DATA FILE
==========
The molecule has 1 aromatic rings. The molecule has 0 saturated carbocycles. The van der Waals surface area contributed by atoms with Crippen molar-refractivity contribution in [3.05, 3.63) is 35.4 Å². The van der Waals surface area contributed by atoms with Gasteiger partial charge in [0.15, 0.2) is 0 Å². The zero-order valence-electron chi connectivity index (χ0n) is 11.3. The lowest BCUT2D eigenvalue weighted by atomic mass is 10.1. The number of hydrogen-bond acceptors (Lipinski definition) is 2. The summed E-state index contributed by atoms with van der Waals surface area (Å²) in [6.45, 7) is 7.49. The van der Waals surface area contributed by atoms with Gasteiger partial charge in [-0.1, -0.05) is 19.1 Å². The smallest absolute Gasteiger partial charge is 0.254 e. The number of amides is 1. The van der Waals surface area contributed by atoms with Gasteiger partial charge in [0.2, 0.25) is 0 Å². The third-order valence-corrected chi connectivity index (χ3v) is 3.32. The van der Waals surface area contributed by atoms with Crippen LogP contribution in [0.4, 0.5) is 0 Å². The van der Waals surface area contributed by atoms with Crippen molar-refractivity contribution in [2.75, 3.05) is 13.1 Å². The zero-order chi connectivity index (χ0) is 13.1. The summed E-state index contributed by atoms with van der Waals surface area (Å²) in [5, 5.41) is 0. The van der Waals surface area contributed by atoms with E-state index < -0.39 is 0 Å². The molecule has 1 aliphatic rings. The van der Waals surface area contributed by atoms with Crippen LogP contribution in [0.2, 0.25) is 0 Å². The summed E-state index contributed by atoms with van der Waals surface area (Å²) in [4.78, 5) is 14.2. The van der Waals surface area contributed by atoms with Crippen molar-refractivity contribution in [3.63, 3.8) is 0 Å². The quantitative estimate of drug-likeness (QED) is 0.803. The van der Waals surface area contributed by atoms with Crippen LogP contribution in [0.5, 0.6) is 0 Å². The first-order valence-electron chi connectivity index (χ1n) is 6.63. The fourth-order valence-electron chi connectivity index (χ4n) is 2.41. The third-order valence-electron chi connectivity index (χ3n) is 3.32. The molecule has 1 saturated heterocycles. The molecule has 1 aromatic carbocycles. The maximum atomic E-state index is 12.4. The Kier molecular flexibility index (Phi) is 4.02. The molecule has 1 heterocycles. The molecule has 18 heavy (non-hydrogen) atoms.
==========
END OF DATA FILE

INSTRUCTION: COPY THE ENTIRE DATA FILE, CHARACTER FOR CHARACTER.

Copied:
The molecule has 1 aromatic rings. The molecule has 0 saturated carbocycles. The van der Waals surface area contributed by atoms with Crippen molar-refractivity contribution in [3.05, 3.63) is 35.4 Å². The van der Waals surface area contributed by atoms with Gasteiger partial charge in [0.15, 0.2) is 0 Å². The zero-order valence-electron chi connectivity index (χ0n) is 11.3. The lowest BCUT2D eigenvalue weighted by atomic mass is 10.1. The number of hydrogen-bond acceptors (Lipinski definition) is 2. The summed E-state index contributed by atoms with van der Waals surface area (Å²) in [6.45, 7) is 7.49. The van der Waals surface area contributed by atoms with Gasteiger partial charge in [-0.1, -0.05) is 19.1 Å². The smallest absolute Gasteiger partial charge is 0.254 e. The number of amides is 1. The van der Waals surface area contributed by atoms with Gasteiger partial charge in [0.2, 0.25) is 0 Å². The third-order valence-corrected chi connectivity index (χ3v) is 3.32. The van der Waals surface area contributed by atoms with Crippen LogP contribution in [0.4, 0.5) is 0 Å². The van der Waals surface area contributed by atoms with Crippen molar-refractivity contribution in [2.75, 3.05) is 13.1 Å². The zero-order chi connectivity index (χ0) is 13.1. The summed E-state index contributed by atoms with van der Waals surface area (Å²) in [5, 5.41) is 0. The van der Waals surface area contributed by atoms with E-state index < -0.39 is 0 Å². The molecule has 1 aliphatic rings. The van der Waals surface area contributed by atoms with Crippen LogP contribution in [0.2, 0.25) is 0 Å². The summed E-state index contributed by atoms with van der Waals surface area (Å²) in [4.78, 5) is 14.2. The van der Waals surface area contributed by atoms with Crippen molar-refractivity contribution in [3.63, 3.8) is 0 Å². The quantitative estimate of drug-likeness (QED) is 0.803. The van der Waals surface area contributed by atoms with Crippen LogP contribution in [0.5, 0.6) is 0 Å². The first-order valence-electron chi connectivity index (χ1n) is 6.63. The fourth-order valence-electron chi connectivity index (χ4n) is 2.41. The third-order valence-electron chi connectivity index (χ3n) is 3.32. The molecule has 1 saturated heterocycles. The molecule has 1 aromatic carbocycles. The maximum atomic E-state index is 12.4. The Kier molecular flexibility index (Phi) is 4.02. The molecule has 1 heterocycles. The molecule has 18 heavy (non-hydrogen) atoms.